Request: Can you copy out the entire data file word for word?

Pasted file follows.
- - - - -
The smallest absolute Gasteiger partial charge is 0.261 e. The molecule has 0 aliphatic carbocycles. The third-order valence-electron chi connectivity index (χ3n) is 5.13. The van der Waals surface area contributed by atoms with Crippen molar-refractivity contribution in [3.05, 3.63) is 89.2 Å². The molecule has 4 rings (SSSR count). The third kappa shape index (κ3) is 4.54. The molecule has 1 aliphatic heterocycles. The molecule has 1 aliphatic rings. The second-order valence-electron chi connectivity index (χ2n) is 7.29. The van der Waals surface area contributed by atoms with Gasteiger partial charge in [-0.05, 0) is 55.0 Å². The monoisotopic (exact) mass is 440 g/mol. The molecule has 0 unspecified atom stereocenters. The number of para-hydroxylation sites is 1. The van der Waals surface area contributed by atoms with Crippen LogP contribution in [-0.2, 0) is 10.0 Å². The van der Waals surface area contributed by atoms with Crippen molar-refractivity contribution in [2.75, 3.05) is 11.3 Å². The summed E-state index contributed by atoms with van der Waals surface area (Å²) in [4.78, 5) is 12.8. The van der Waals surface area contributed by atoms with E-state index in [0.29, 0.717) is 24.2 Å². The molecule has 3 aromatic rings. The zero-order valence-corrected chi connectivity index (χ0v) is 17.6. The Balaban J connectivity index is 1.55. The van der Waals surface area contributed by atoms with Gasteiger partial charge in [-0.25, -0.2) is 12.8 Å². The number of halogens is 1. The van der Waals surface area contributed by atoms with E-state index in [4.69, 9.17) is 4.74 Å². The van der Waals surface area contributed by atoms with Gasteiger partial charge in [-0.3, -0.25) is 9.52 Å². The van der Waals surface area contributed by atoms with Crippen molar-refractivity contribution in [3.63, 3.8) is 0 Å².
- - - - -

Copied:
The smallest absolute Gasteiger partial charge is 0.261 e. The molecule has 0 aliphatic carbocycles. The third-order valence-electron chi connectivity index (χ3n) is 5.13. The van der Waals surface area contributed by atoms with Crippen molar-refractivity contribution in [3.05, 3.63) is 89.2 Å². The molecule has 4 rings (SSSR count). The third kappa shape index (κ3) is 4.54. The molecule has 1 aliphatic heterocycles. The molecule has 1 aliphatic rings. The second-order valence-electron chi connectivity index (χ2n) is 7.29. The van der Waals surface area contributed by atoms with Gasteiger partial charge in [-0.05, 0) is 55.0 Å². The monoisotopic (exact) mass is 440 g/mol. The molecule has 0 unspecified atom stereocenters. The number of para-hydroxylation sites is 1. The van der Waals surface area contributed by atoms with Crippen LogP contribution in [-0.2, 0) is 10.0 Å². The van der Waals surface area contributed by atoms with Crippen molar-refractivity contribution in [2.75, 3.05) is 11.3 Å². The summed E-state index contributed by atoms with van der Waals surface area (Å²) in [4.78, 5) is 12.8. The van der Waals surface area contributed by atoms with E-state index in [0.29, 0.717) is 24.2 Å². The molecule has 3 aromatic rings. The zero-order valence-corrected chi connectivity index (χ0v) is 17.6. The Balaban J connectivity index is 1.55. The van der Waals surface area contributed by atoms with Gasteiger partial charge in [-0.25, -0.2) is 12.8 Å². The number of halogens is 1. The van der Waals surface area contributed by atoms with E-state index in [4.69, 9.17) is 4.74 Å². The van der Waals surface area contributed by atoms with Gasteiger partial charge in [-0.3, -0.25) is 9.52 Å². The van der Waals surface area contributed by atoms with Crippen molar-refractivity contribution in [3.63, 3.8) is 0 Å².